Teacher training reform called for in Wales

The need for reforming teacher training in Wales is “undeniable” if the country is to raise standards, a new report has stated

March 9, 2015

The Teaching Tomorrow’s Teachers report was written by John Furlong, emeritus professor in the University of Oxford’s department for education, who last year was appointed by Huw Lewis, the Welsh education minister, as the initial teacher education and training adviser for Wales.

In his report, Professor Furlong sets out nine key recommendations which include raising standards for new teachers, strengthening research capacity and establishing a revised accreditation process for initial teacher training (ITT) providers.

Professor Furlong also recommended four-year ITT degrees where 50 per cent of trainees’ time is spent in a school department specialising in their main subject, close monitoring of the impact of the financial incentives designed to attract high quality graduates into the teaching profession, and the idea of Initial Teacher Training institutions being funded through a competitive tender process.

“It is my view that if the Welsh government, national agencies, schools and higher education work together on this, we can soon build a teacher education and training of which we can be proud – and one that can deliver on the high aspirations set out by the Welsh government for its children and young people,” he said.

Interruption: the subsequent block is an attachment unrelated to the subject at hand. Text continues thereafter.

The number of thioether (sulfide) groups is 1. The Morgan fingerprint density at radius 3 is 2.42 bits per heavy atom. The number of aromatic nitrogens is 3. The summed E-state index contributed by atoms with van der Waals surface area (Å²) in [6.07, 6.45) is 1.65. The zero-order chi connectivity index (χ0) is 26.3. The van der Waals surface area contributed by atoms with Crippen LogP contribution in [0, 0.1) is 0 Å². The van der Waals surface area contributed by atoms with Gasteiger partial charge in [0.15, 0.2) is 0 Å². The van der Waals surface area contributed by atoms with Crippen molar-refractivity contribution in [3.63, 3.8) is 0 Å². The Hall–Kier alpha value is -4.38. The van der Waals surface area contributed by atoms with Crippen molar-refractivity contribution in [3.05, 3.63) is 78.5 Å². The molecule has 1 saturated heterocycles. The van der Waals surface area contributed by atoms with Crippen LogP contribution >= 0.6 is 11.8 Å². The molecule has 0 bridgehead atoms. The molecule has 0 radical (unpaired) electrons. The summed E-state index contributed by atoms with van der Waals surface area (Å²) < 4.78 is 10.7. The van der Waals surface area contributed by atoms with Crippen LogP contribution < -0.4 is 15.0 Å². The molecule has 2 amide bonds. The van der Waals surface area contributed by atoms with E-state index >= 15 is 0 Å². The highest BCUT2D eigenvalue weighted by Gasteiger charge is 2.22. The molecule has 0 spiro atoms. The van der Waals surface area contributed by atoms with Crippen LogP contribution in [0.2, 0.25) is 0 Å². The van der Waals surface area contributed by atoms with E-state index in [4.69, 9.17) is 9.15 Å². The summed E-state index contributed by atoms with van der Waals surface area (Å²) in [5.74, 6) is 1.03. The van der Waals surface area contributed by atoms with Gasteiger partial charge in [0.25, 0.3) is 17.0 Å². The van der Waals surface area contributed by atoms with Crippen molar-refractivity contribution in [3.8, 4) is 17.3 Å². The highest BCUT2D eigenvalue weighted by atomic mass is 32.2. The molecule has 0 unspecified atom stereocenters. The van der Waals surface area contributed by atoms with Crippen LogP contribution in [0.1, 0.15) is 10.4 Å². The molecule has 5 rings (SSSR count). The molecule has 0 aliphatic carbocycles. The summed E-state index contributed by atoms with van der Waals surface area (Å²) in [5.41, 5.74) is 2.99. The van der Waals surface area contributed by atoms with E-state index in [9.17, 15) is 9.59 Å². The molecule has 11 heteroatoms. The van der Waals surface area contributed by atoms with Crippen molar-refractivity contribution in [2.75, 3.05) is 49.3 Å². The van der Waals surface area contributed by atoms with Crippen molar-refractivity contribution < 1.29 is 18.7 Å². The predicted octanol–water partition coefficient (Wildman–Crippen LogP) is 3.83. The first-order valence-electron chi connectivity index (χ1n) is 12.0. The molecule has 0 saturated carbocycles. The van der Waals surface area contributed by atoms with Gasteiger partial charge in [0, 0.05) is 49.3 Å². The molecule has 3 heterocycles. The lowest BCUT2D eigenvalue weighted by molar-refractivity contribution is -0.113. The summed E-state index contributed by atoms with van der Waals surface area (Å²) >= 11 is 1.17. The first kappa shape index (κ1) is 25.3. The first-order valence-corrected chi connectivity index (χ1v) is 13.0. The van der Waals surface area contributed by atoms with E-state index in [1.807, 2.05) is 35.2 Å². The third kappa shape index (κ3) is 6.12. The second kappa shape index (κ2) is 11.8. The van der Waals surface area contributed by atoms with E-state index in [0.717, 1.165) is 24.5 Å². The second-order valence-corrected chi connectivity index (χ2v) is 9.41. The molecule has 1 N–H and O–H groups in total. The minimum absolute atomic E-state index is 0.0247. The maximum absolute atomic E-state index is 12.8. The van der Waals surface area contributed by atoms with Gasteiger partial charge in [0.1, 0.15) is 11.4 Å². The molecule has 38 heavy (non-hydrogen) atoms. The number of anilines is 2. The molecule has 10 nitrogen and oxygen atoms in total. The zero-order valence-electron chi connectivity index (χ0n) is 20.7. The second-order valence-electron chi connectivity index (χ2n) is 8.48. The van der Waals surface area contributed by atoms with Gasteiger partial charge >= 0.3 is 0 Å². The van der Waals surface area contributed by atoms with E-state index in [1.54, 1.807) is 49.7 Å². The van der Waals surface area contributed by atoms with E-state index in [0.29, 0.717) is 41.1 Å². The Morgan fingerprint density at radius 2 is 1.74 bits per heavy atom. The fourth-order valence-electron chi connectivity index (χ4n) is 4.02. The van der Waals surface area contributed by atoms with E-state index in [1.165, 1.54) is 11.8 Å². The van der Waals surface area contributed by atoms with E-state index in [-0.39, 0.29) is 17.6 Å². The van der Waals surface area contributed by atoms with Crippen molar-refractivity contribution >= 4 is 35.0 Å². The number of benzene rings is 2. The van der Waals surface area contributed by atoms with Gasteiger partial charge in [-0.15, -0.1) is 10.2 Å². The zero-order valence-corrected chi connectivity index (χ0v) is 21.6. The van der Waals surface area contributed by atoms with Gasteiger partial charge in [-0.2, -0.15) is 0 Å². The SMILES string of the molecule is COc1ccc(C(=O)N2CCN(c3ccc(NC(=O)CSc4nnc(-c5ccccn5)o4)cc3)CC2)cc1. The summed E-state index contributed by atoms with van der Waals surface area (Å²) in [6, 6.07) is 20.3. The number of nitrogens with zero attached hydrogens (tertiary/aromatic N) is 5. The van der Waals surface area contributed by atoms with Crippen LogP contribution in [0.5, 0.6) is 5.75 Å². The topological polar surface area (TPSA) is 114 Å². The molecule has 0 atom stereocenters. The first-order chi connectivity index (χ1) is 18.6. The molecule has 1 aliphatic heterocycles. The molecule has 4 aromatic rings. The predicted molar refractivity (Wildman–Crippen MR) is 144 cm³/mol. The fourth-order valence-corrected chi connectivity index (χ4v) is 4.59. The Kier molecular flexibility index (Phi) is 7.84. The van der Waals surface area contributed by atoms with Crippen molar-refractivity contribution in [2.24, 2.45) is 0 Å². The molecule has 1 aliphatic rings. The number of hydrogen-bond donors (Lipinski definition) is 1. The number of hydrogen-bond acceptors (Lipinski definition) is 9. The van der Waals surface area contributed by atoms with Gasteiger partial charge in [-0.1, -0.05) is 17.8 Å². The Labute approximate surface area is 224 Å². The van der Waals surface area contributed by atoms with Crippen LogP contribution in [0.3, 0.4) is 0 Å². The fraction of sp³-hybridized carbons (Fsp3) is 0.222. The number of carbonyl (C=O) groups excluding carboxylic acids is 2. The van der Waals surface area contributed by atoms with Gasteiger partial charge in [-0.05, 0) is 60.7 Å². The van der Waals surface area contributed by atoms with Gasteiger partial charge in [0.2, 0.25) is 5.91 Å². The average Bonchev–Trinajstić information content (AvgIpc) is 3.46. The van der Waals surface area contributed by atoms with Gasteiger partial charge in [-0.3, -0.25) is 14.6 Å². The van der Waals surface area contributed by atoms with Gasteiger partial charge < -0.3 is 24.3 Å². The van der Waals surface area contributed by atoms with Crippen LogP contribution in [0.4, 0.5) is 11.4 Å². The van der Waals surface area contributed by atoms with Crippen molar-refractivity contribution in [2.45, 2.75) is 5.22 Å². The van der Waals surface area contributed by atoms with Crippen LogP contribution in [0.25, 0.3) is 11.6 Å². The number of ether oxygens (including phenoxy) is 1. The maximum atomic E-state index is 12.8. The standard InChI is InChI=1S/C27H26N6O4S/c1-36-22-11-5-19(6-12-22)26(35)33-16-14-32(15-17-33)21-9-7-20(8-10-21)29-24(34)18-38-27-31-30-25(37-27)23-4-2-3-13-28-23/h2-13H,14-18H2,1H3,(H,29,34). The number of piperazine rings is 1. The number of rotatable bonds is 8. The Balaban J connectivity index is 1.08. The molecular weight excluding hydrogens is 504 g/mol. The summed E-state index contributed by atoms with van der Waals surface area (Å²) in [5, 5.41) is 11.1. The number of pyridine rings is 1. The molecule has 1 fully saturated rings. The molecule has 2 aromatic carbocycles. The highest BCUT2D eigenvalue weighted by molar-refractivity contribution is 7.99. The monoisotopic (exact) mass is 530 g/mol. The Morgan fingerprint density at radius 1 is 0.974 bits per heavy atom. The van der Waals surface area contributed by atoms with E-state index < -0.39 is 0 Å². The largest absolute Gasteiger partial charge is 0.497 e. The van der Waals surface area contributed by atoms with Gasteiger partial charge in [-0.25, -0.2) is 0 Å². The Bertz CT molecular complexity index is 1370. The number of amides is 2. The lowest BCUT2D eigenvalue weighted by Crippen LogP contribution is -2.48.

Mr Lewis said the case for change in teacher training was “compelling”.

“It is clear that if we want to raise standards, we must produce newly qualified, reflective practitioners with the appropriate qualifications, skills and resilience to support the sort of curriculum change recommended by Professor [Graham] Donaldson in his recent report [into curriculum and assessment arrangements in Wales],” he said.

“We must now move to consider the reform options and implementation methods in greater detail and this is something that will require full engagement with the teacher training sector.

“We will also work to ensure the sector remains viable while we make what needs to be a smooth transition to a new model of teacher training.”

Simon Thomas, shadow education minister for Plaid Cymru, also welcomed Professor Furlong’s report, saying it was time to “trust teachers and set them free from red tape”.

“Plaid Cymru has long called for investment in teacher training – both initial teacher training and continuous professional development are crucial as teachers are responsible for delivering education policies in the classroom,” he said.

john.elmes@tesglobal.com

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